Updated: Mar 19
If you are a glutton for punishment and don't mind being cold, fly fishing in the Appalachian Mountains can be quite beautiful in the winter. Cascading streams lead to dramatic waterfalls covered with icicles. Rhododendrons and pines dot the surrounding forest, lending a rare spot of color to the grey landscape. You'll find nary a soul on most streams, especially if you steal a weekday.
You decided you'll put up with it and brave the elements, you might as well catch some fish while you're at it. Now I don't want to upset any traditionalists but in my experience their are not many fish that will take a dry fly in the wintertime. The reason, there aren't any real hatches in the wintertime. I enjoy fishing a dry fly as much as possible, but as much as I want fish all over my Quill Gordon in January it is not very likely to happen. The are several reasons for this, and why you'd be better off nymph fishing instead.
First of all, like the air, the water is cold. Of course trout like cold water, only warm water is a problem right? When it comes to them breathing yes, but when the water temperature gets below 40 degrees a trout starts to drastically slow down. Metabolism slows and the caloric needs of the fish decreases. That means that the fish is going to eat less food and less often. The chance that a fish is going to eat your dry fly, or any fly for that matter, is reduced during the wintertime.
Second, trout in particular are always in Math class. They have one equation that they solve over and over: is that bit of food worth my effort (or calories) to go get it? They have it hard wired into them and this is all they do all day, all the time. Unless they are spooked or mating, this is really the only thing that trout think about. If the fly is too far away from them, then they aren't coming to get it. In the winter trout are mainly sitting tight to the bottom and therefore you have to get the fly to them, they are likely eating in the same 1' water column along the bottom never looking toward the surface so they'll never even acknowledge your fly.
Lastly, the final argument I'll put forward about not using dry flies is that there are hardly any insects hatching in the winter. You can find hatch charts that cover the Appalachians, Virginia, or the East Coast and you will see something we call midges (a generic term for very small flies) and maybe little black caddis listed from November-February. So yes there are occasional hatches, but these flies are very small, which means usually not worth the effort that we discussed in the previous paragraph. Also, unless your sight is good, we are talking size #18-22 hooks. Those are roughly pinkie nail sized flies and tough to see in good conditions.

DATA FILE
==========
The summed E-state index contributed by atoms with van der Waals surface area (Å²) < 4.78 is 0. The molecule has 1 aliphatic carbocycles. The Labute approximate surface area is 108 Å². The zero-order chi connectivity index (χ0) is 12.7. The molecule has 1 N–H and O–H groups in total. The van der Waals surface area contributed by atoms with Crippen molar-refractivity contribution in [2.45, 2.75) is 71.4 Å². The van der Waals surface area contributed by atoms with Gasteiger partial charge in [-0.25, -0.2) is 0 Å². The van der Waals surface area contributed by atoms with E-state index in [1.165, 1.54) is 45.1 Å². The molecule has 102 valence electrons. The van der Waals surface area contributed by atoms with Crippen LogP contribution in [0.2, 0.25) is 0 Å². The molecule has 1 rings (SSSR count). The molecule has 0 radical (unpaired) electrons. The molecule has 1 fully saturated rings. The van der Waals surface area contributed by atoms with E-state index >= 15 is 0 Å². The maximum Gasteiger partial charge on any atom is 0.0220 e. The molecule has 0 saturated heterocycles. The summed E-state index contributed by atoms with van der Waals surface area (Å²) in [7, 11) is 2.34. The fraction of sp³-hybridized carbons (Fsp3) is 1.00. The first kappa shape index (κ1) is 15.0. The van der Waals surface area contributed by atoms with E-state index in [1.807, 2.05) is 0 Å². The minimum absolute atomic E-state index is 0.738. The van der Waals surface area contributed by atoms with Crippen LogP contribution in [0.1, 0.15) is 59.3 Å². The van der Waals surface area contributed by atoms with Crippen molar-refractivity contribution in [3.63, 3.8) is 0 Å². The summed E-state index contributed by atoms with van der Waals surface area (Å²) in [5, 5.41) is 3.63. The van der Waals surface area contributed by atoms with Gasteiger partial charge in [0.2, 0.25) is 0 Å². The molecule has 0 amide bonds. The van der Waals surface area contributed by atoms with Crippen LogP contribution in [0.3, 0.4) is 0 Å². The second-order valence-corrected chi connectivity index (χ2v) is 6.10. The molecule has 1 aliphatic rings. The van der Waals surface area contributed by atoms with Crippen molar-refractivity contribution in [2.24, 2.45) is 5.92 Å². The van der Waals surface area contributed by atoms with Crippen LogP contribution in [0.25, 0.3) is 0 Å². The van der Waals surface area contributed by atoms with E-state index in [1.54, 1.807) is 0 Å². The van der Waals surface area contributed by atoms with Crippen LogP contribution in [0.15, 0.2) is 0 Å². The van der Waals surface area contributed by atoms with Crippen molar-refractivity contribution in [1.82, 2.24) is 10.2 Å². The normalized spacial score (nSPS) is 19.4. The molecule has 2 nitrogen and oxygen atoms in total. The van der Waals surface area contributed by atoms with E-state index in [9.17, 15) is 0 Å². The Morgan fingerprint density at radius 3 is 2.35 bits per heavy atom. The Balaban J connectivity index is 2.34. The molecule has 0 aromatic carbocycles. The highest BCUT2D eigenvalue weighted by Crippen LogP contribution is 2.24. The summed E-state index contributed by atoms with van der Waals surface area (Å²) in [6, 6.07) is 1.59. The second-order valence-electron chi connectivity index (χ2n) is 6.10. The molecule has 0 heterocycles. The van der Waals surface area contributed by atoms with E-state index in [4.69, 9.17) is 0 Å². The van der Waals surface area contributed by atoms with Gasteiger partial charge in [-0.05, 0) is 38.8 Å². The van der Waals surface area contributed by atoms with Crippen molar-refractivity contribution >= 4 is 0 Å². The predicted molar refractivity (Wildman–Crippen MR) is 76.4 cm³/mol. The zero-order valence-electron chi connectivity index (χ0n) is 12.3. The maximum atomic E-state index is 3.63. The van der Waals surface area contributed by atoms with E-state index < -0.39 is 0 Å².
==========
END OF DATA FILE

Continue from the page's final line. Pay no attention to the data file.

Now, of course there are exceptions to this rule and I am sure plenty of people will disagree, but this is my opinion and experience of three decades of fly fishing. If you are dead set to fish dries I will give this bit of advice for the best success:
-Fish after three nights of temperatures above freezing. This allows warmer temperatures to stabilize water temperatures and promote bug activity.
-Even though any hatches are small use bigger, drab colored dry flies. If the fish is going to swim up for it, it better be worth the calories.
-If you know how to, fish with a nymph dropper. A fish might be curious of your dry and end up eating either fly. You can double your chances and see if a particular fly is more successful than the other.
Also, spring creeks are a good idea if they are in the area. Here we can choose between Mossy and Beaver Creek near Harrisonburg, and Buffalo Creek outside of Lexington. Because of these springs the water temperatures remain higher than the other streams in the area. A good couple of warm days will provide more hatches than the cold flowing freestone streams. Or you can be like me and hibernate until March when its tolerable outside again.